A Weekly Dose of Fun Facts #2

Emily Teismann, Copy Editor

     Welcome to the second edition of ‘A Weekly Dose of Fun Facts’. If you read the first, welcome back! I hope you enjoyed it. If you’re new to ‘A Weekly Dose of Fun Facts’, this is a weekly article series dedicated to the odd, the interesting, the cool, and the fun facts of this world (you can check out the first edition here). Each fact will be unique and randomly hand selected by your author, who loves some trivia herself. So, without further ado, let’s get factual!

Monday: A $1 bill costs 7.7 cents to make.

Same is said for a $2 bill, which hasn’t been printed since 2003. A $5 bill costs 15.5 cents, a 10 is 15.9, a 20 and 50 is 16.1, and a 100 is 19.6. So now think about how many bills are currently in circulation. There are 11.7 billion one dollar bills in circulation, which would amount to 90.09 billion currently and that’s only one dollar bills!

Tuesday: There was a third Apple founder. Ronald Wayne sold his 10% stake for $800 in 1976.

In 1976, Steve Wozniak, Steve Jobs, and Ronald Wayne signed the Apple Inc founding partnership agreement. At 41, Wayne had joined the duo, who were 21 and 25 at the time, respectively, to provide some “adult supervision”. Not only had he drawn up the agreement itself, but also created the company’s first logo, which was around for less than a year before it was replaced with the one we all know. Fearing that any debts sustained by the business would fall on him, Wayne sold his 10% share back to his co-founders for $800 after a mere 12 days. Had he stayed with Apple, this 10% share would have been worth more than $95 billion. Crazy, right? But according to an interview with Business Insider, he doesn’t regret his decision and knew he wouldn’t have thrived with Apple, having felt out of place in standing with his two co founders to whom he dubbed “intellectual giants”. 

Wednesday: The smell of fresh cut grass comes from the chemicals plants release when in distress.

First off, this is not an excuse to not cut your lawns. Second, plants can’t feel pain. They have no brain or nervous system. Anyway, when grass is cut, volatile organic compounds called green leaf volatiles (GLVs) are released. The rush of GLVs causes a number of things. Some of the compounds are sent to stimulate new cell formation at the injured site, others act as antibiotics that are able to hinder bacterial and fungi growth, and the rest either encourage production of defensive compounds as a preemptive measure for fortification or create the aroma we all know, which acts as a 911 call to any beneficial insects that could help the cut grass.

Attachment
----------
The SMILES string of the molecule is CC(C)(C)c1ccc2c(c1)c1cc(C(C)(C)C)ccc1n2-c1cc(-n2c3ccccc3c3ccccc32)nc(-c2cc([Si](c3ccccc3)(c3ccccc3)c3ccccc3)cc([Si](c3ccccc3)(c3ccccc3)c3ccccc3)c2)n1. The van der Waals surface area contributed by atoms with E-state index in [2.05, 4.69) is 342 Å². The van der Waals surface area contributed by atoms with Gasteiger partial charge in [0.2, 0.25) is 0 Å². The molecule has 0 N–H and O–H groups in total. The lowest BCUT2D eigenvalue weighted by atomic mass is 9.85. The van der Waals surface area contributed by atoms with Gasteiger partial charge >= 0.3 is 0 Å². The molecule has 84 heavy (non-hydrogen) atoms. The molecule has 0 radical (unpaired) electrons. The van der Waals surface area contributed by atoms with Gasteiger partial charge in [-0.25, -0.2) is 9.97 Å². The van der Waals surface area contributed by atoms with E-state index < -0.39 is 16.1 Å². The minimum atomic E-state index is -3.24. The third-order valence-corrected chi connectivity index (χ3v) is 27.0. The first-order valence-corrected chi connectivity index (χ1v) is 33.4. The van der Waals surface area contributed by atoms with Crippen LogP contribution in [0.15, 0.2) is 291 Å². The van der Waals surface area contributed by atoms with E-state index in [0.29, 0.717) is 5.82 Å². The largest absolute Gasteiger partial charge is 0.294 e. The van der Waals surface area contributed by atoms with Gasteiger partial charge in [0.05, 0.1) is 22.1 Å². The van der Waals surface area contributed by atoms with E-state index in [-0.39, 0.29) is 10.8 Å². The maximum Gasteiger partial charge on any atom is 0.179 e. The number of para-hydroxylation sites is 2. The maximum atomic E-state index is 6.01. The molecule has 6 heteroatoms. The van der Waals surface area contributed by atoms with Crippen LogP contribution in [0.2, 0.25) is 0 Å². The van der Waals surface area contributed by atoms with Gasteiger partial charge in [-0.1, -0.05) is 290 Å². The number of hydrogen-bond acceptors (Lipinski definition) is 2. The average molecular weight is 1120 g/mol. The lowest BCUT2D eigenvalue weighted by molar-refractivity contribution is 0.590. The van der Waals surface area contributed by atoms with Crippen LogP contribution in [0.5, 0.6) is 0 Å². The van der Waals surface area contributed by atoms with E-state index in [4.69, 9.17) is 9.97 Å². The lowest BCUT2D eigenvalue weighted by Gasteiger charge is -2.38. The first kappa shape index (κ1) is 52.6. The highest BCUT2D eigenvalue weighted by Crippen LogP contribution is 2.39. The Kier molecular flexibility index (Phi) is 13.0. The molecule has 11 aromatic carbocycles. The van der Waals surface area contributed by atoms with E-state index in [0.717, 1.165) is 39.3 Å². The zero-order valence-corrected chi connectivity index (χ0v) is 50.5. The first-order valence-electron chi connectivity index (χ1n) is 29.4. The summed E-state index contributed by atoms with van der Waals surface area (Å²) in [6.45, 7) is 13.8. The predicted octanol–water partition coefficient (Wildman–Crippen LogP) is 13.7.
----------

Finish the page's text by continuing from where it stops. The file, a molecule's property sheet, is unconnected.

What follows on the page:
Thursday: The longest wedding veil was longer than 63 football fields.

Can you imagine that? Well, a woman in Cyprus could. On 14 August 2018, Maria Paraskeva wore her 6962.6 meter veil and achieved the title of longest wedding veil, which apparently had been her childhood dream. Imagine how heavy that was when she walked down the aisle. Geez.

Friday: J.K Rowling invented Quidditch in a pub.

Apparently, she had been staying the night in a very small hotel room in the Bourneville Hotel in Didsbury, Manchester and after having a fight with her boyfriend at the time, she stormed out and went to the pub. Thus, Quidditch was born. How interesting, right?

Saturday: In 1897, Indiana state legislators tried to pass a bill that would have redefined the value of pi ( or 3.14159265..) as 3.2. 

Can you imagine how many difficulties mathematically would come about from this had it been successful? It was nearly so too. In the late 1900s, rural physician Edward J. Goodwin dabbled in mathematics (oh, it gets better) and came to believe he had solved several of the world’s mathematical enigmas. One of which was squaring the circle. In his calculations, he replaced pi with a much simpler rounded, but completely incorrect, version, 3.2. After his “discovery”, he attempted to publicize this and the rest of his theories. He didn’t have much luck until 1897 when he convinced the Indiana State Legislature to hear his case (which was just a fantastic idea). It made it all the way to the Indiana Senate and landed in the Committee of Temperance, where Purdue mathematics professor Clarence A Waldo was present. Waldo was shocked when he discovered he was now involved in a debate regarding a piece of mathematical legislation and was even more shocked upon uncovering the contents of said legislation. Immediately set on righting this, he intervened and made sure to inform the other senators on the topic. This kept the bill from passing. So pi remains as it should; 3.14159265 and so on.

Sunday: An 11-year-old was responsible for naming Pluto.

Yes, you read that right. In March 1930, after she had listened to her grandfather, who read the great news to them from the newspaper at breakfast, Venetia Burney, who was familiar with both Greek and Roman myth as well as knowledge regarding the solar system and the names of the other planets, asked, “Why not name it Pluto?”. Her grandfather, Falconer Madan, had been so delighted with the proposal that he suggested it to Herbert Hall Turner, who was a retired astronomer that held the title of Astronomer Royal (an honour awarded to a distinguished astronomer who is expected to advise the Queen with astronomical matters). Turner then immediately communicated the idea to American astronomers at Lowell Observatory and the planet (now dwarf planet) was officially dubbed Pluto in May 1930. 

That’s all for now, Holt. See you next Monday for a new ‘A Weekly Dose of Fun Facts!

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